Sherwood Smith, Inda, coverIn Sherwood Smith’s world of Sartorias-deles, magic has been known for thousands of years, and is used in some form by practically everybody.  For example, as soon as possible, at about four years of age, a child is taught the Waste Spell.  As the entry in the glossary explains:  “these few syllables, whispered when a human being lets go of waste, gets rid of it.  Waste includes vomit, and with a syllable attached, menses.”  Babies have to have diapers changed, as usual.  But once the child learns the Waste Spell, it’s no longer an issue.

Imagine the implications.  No latrines, no chamberpots.  No scenes in which women go off to the bathroom together to compare notes on their dates.  No sewer systems.  Less disease.  That single innovation could make significant changes in the story mechanics.

Smith’s simple magics also include enspelled water buckets that clean and sanitize anything dipped in them, and “cleaning frames” through which clothing and such can be passed to cleanse them instantly.  The work of medieval-style drudges who might otherwise spend hours rinsing clothes in rivers and beating them dry on rocks just became vastly easier.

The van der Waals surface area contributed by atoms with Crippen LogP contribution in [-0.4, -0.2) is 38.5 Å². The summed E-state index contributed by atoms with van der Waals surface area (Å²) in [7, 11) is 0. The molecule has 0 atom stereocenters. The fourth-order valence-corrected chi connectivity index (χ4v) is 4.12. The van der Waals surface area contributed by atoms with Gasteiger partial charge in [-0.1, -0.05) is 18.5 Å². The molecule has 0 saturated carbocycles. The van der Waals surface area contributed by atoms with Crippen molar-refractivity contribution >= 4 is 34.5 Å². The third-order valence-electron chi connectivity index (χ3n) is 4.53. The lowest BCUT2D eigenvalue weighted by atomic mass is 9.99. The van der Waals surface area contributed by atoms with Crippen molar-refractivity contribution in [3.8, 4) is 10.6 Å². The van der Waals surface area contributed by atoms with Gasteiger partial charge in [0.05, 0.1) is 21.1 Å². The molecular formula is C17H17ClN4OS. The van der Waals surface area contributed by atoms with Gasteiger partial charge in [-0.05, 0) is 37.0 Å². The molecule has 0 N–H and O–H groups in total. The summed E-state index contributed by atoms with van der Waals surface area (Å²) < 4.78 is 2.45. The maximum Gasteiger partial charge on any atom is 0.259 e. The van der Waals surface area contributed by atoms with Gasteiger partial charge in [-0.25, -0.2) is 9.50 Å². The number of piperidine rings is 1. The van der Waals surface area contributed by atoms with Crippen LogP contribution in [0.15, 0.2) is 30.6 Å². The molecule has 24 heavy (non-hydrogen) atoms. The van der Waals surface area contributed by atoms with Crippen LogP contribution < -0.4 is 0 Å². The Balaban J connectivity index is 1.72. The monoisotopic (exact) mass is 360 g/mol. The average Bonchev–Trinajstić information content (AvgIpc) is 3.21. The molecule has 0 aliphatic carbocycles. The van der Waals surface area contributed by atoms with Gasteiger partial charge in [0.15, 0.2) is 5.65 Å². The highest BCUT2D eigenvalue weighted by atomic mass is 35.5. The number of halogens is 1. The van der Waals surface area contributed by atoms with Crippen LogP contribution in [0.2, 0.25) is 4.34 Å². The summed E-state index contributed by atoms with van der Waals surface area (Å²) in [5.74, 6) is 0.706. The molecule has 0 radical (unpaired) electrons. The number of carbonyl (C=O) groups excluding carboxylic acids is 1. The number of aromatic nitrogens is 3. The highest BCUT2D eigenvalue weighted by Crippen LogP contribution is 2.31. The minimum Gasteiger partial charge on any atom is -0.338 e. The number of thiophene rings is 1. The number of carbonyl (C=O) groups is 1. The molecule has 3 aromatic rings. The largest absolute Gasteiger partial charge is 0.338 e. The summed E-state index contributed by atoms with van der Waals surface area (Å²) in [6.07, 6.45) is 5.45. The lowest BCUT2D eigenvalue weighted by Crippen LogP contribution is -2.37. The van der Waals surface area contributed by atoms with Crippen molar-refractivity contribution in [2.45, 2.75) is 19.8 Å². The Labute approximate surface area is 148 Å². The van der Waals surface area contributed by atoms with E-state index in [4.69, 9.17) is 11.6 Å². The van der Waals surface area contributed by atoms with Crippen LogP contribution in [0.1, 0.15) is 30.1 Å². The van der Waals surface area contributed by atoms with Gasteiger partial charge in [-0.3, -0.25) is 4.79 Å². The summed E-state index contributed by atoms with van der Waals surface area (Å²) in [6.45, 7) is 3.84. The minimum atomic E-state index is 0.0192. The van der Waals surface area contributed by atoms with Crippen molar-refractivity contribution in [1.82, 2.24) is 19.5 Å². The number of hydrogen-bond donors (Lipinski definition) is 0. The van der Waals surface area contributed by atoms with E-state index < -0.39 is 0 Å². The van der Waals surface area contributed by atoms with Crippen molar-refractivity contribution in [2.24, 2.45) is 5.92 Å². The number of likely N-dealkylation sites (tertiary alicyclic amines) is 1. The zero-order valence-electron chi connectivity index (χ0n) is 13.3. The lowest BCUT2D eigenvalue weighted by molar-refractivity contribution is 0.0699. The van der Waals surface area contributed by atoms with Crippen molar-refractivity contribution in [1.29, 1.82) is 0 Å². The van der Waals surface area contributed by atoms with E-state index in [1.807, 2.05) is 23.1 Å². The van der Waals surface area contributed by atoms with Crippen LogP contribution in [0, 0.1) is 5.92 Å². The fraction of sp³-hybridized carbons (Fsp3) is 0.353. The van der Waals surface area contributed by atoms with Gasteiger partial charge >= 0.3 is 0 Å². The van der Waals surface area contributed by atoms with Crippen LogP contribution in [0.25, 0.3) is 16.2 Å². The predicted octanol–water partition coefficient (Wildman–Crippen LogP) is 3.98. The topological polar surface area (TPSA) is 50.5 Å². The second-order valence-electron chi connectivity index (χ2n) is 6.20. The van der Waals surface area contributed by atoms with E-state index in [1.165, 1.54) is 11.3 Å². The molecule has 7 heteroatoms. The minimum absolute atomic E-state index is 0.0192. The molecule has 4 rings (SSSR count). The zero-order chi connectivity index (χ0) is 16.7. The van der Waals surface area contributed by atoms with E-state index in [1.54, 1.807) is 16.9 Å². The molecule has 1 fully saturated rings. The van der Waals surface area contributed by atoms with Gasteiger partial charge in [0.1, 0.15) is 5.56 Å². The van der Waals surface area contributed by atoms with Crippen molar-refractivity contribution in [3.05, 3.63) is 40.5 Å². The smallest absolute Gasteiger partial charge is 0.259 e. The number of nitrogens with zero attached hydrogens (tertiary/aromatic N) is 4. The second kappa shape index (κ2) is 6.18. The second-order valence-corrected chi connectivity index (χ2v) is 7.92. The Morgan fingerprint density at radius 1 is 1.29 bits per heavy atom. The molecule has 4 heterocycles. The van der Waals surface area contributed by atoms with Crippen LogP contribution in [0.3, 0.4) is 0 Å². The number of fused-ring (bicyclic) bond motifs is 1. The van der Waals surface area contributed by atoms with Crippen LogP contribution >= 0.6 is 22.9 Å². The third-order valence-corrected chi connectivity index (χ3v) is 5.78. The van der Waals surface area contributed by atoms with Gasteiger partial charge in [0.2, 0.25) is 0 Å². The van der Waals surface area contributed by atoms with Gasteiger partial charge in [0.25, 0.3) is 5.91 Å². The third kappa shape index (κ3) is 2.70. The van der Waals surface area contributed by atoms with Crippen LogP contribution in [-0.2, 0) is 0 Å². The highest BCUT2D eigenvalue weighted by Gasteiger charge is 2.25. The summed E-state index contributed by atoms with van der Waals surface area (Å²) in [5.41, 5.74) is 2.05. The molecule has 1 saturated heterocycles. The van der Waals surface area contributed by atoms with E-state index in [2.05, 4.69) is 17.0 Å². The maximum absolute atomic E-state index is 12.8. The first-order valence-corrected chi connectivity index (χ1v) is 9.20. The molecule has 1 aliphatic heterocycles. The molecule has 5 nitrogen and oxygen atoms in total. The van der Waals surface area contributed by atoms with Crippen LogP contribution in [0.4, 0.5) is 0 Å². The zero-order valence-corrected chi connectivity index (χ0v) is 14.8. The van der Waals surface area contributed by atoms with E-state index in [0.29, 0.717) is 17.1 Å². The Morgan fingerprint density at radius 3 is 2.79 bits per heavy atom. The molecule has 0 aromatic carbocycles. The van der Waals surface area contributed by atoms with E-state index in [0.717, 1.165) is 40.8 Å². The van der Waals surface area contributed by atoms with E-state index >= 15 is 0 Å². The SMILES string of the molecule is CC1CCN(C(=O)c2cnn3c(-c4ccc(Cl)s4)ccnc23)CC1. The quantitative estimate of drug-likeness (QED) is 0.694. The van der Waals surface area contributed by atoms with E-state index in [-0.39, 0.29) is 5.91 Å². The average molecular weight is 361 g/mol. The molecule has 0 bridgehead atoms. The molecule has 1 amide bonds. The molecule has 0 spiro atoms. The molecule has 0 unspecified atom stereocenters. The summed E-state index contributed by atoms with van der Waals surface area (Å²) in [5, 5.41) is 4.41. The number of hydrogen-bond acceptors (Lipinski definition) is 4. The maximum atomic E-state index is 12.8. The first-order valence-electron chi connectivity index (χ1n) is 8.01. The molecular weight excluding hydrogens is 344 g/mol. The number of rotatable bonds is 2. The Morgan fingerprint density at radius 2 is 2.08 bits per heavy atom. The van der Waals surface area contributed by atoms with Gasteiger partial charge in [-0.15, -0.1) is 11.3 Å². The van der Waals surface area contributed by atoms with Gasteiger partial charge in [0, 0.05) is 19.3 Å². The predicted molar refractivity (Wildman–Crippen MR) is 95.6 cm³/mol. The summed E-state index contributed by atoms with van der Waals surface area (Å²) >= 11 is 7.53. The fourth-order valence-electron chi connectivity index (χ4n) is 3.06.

Then there’s the other end of the alimentary canal.

Larry Niven, Neutron Star, coverLarry Niven’s Known Space stories include teleportation in the form of “stepping discs.”  Step on one of these sidewalk spots and you’re instantly transferred a block down the street, or to the vestibule of a friend’s home.  That’s the snazzy futuristic effect.

But in one story (“Flatlander,” in the collection Neutron Star) Niven’s character Beowulf “Bey” Shaeffer visits the home of a new buddy, “Elephant,” who happens to be one of the richest men on Earth.  Elephant hands Bey a drink—in “a glass which would not empty.  Somewhere in the crystal was a tiny transfer motor connected to the bar.”  The motor teleports more beer into the glass as the original supply is consumed.  Bey dryly observes that the gizmo “must have tricked good men into acute alcoholism.”  The same trick appears courtesy of Dr. Strange, using magic rather than technology, in Thor:  Ragnarok.